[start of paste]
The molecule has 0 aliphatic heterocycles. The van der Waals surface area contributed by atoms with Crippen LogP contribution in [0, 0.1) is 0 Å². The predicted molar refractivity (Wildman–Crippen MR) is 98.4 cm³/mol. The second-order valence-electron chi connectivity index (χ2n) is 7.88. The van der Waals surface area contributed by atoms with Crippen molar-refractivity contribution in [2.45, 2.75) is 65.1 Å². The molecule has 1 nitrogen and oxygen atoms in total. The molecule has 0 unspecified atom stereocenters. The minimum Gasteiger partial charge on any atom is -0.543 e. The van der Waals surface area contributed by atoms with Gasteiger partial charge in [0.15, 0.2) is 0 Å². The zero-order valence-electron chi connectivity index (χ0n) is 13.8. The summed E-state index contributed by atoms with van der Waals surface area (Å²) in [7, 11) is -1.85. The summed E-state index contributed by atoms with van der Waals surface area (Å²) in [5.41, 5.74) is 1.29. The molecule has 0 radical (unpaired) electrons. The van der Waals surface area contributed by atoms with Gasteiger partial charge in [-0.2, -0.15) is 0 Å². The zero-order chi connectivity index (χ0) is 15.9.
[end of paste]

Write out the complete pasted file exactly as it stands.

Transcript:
The molecule has 0 aliphatic heterocycles. The van der Waals surface area contributed by atoms with Crippen LogP contribution in [0, 0.1) is 0 Å². The predicted molar refractivity (Wildman–Crippen MR) is 98.4 cm³/mol. The second-order valence-electron chi connectivity index (χ2n) is 7.88. The van der Waals surface area contributed by atoms with Crippen molar-refractivity contribution in [2.45, 2.75) is 65.1 Å². The molecule has 1 nitrogen and oxygen atoms in total. The molecule has 0 unspecified atom stereocenters. The minimum Gasteiger partial charge on any atom is -0.543 e. The van der Waals surface area contributed by atoms with Gasteiger partial charge in [0.15, 0.2) is 0 Å². The zero-order valence-electron chi connectivity index (χ0n) is 13.8. The summed E-state index contributed by atoms with van der Waals surface area (Å²) in [7, 11) is -1.85. The summed E-state index contributed by atoms with van der Waals surface area (Å²) in [5.41, 5.74) is 1.29. The molecule has 0 radical (unpaired) electrons. The van der Waals surface area contributed by atoms with Gasteiger partial charge in [-0.2, -0.15) is 0 Å². The zero-order chi connectivity index (χ0) is 15.9.